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THIS IS MEMORABLE
MONDAY, 5:34 PM - 10:02PM / NOV 18, 2002
The following items were found while rearranging and cleaning and yes finally unpacking the tower of boxes in the dusty corner and from under the crooked table:
1. The most important tape cassette in my life Not the one my grandad made while recording Jenni and me at ages 2 and 5 on which I sing a song about "a duck" which "I like" while Jenni waxes with philosophical inquiry about God's Mother and declares that trees are "a little alive," and "are made out of paper" but the one which was recorded quite by accident from Normal, Illinois' ISU college radio station 12 years later, in 1983.
As a 14-year-old in my first semester of highschool biology, our student-teacher announced that he and his college-pal wrote a song about mycelium (a topic we were discussing in class). He would debut the song that night on his radio program. And if we listened we could, well, hear it. It's possible that extra credit was involved. I couldn't tune-in at the time of airing (studying?), and so asked my dad to record Mycelium* for me. My student teacher was nerdy-cool. He was in a band. He sang about science. And so dad stuck a tape in his boom-box at his studio and just left the thing on record for the rest of the A-side, which captured the entire post-Mycelium show.
The results were my first exposure to a new realm of music: College radio (waaaay left on the FM dial). Finally, an alternative to Casey Casem's top-40 and SNL's musical acts (although... remember when Gary Neuman performed Here in my car with his eyes rolled back in his head?). This for me was an expansive musical realm beyond my old worn-out Double-Dutch Bus 45 and my parents' record collection, which included plenty of Dylan and Beatles, but no Ramones.
And so there, on that 45 minute A-side which my friends and I titled "GOOD SIDE" (with quotes in ball-point pen), was the springboard to what would become soundtrack to our teenage years of life. We almost wore out the Memorex-"Dolby"-90-minute cassette in our bedrooms boom-boxes, and later in car stereos. Start by fast-fwording past Mycelium, which was basically My Sharona-meets-Devo, and get deeper into the good stuff which started mid-way. We dubbed it for everyone on our tape-to-tapes. We memorized every sung syllable.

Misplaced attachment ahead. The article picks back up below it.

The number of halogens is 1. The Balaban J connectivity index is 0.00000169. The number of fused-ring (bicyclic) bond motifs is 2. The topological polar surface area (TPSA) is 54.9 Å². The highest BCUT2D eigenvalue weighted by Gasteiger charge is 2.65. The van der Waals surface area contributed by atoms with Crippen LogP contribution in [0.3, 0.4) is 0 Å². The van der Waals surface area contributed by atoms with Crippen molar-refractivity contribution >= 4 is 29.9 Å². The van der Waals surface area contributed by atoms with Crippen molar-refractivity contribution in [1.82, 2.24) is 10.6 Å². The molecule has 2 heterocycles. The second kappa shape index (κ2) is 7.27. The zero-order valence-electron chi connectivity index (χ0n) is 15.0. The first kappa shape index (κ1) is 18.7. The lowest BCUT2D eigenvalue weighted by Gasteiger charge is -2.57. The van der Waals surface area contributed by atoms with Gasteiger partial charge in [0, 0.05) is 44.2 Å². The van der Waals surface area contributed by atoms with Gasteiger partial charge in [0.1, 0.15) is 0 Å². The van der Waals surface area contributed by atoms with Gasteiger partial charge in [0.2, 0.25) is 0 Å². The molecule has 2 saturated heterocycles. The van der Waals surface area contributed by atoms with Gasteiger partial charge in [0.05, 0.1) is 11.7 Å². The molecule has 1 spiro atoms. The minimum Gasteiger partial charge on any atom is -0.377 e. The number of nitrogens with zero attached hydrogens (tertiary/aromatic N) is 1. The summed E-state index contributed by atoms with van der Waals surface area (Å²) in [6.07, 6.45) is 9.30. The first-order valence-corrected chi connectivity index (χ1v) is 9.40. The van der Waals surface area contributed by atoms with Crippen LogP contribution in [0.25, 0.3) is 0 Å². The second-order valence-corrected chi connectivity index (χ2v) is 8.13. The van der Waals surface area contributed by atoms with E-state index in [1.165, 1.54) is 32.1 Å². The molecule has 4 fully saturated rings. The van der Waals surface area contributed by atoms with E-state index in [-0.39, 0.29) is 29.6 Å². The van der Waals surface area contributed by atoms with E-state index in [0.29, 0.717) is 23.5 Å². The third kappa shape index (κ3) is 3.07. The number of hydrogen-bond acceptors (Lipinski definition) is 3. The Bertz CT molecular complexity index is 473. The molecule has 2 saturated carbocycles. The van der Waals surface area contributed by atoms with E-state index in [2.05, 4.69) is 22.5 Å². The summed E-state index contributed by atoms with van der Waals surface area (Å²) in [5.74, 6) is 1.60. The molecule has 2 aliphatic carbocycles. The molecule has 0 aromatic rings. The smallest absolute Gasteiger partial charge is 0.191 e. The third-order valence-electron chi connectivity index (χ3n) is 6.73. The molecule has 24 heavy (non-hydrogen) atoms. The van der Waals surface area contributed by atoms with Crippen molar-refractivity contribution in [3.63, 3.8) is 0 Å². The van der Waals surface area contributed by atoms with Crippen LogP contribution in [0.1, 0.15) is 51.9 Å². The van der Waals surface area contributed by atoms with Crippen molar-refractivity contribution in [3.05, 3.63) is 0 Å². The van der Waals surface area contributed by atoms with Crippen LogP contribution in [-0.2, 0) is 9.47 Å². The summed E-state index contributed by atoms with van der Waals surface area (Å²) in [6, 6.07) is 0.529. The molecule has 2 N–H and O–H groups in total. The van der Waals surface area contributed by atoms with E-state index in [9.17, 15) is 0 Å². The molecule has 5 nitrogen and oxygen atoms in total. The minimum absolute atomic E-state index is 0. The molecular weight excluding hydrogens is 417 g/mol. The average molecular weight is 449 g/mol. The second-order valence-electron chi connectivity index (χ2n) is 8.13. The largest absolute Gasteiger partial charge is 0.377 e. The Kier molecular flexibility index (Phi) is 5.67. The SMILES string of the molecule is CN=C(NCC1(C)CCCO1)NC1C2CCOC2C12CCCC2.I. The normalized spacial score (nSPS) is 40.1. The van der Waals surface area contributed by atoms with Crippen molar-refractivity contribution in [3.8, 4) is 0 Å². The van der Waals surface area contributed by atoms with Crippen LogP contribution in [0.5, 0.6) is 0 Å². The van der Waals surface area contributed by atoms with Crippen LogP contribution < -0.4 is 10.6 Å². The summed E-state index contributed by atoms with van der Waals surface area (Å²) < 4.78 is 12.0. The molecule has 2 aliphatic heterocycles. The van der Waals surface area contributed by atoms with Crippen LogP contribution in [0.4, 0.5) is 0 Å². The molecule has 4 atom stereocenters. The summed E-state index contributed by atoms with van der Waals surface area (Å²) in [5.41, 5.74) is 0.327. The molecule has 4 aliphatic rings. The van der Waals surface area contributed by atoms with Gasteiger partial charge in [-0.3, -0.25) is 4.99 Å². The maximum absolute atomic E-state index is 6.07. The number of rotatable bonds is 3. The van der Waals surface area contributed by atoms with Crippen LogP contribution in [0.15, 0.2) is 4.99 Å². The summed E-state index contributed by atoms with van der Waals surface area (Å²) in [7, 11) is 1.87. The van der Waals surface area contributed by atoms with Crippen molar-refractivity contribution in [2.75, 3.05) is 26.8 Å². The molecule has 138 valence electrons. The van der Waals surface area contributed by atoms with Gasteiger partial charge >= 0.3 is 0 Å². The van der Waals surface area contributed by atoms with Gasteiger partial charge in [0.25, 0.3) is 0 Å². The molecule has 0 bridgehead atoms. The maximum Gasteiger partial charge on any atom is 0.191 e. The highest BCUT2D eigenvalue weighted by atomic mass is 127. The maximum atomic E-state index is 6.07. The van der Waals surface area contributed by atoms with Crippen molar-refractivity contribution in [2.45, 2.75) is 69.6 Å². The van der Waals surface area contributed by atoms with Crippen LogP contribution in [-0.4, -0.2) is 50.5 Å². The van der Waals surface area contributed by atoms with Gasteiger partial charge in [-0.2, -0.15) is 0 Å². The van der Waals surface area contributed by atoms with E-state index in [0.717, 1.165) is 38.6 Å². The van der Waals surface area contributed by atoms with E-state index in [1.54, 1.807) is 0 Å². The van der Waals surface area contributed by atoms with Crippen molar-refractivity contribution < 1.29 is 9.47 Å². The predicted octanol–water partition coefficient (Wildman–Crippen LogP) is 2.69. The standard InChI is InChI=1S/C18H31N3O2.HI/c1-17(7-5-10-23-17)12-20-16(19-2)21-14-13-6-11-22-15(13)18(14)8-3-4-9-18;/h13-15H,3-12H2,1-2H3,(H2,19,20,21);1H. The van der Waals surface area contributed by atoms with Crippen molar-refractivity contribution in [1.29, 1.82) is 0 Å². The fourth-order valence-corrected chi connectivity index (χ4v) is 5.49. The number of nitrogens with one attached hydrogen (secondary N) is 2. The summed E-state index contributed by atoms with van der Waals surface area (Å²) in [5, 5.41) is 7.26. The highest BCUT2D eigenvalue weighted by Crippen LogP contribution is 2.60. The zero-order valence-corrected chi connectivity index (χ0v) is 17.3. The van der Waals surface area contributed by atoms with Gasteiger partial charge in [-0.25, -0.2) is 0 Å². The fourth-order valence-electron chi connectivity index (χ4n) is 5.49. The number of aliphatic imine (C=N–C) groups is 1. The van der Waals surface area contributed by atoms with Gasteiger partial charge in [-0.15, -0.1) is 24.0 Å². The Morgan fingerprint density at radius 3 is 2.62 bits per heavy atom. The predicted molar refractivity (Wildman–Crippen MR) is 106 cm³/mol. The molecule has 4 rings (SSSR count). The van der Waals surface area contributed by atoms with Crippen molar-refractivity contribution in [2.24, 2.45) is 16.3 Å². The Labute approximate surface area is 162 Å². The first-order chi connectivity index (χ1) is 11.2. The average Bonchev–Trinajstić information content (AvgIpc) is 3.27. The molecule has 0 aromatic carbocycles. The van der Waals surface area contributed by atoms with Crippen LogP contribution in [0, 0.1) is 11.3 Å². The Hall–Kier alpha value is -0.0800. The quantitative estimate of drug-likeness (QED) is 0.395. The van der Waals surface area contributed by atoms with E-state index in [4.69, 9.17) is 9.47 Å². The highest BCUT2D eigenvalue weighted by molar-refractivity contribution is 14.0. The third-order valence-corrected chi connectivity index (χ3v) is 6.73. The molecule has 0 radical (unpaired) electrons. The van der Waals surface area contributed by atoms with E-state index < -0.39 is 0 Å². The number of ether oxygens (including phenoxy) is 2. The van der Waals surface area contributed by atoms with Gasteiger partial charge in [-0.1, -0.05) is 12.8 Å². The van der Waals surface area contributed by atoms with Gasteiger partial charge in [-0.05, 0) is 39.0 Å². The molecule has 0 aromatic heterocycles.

Here came our first taste of Yaz, Ramones, and Devo. The lineup started out with Rick Springfield's American Girl (some 1983 irony) which faded slowly into Pink Floyd's tense and slightly-scary-inspiring Run Like Hell, which tries to end gracefully enough, only to be abruptly chomped in the ass by Fat Bottom Girls. Is that really Queen? Now, fast-fwd past Van Halen's "Seniorita" song.
Ok, see the beginning of the tape isn't exactly the Important-New-Music-To-My-14-Year-Old-Self stuff. I'm grateful I made it beyond Helix's dirty Heavy Metal Love to discover Yaz's "Hey baby...Don't Walk Away From Love, tell me baby, ain't my love enough?..." So poppy and synthy and you can just hear future Eurasure in Alison Moyet's voice. Next: U2's Gloria (already 1.5 years old) we loved that tough base line. Reminder: We were 14. Then, the climax, The Ramones' I wanna Be Sedated; This was totally fresh and rebellious sounding to us at the time, although the song was from late 70's. "Twennytwennytwennyfour hours to go... I wanna be sedated... Nothin' to do nowhere to go... I wanna be sedated / Can't control my fingers, can't control my toes, hurry hurry hurry, before I (something something)....oh oh oh oh oh oh / put me in a wheelchair, get me to the shore, etc... and then: Bah Bah Bah Bah, Bah Bah Bah Bah Bah... I wanna be sedated" After bouncing around in my bedroom singing it outloud, I looked up the word sedated in my dictionary, in private. Now, as the song is coming to an end, just as Joey hits the 'd' in "sedateeedddd" Bam! minor build-up, and then you hear the sung-word Tonight!, which is opener for The Cars' Bye, Bye Love which until right now I thought was always By My Love.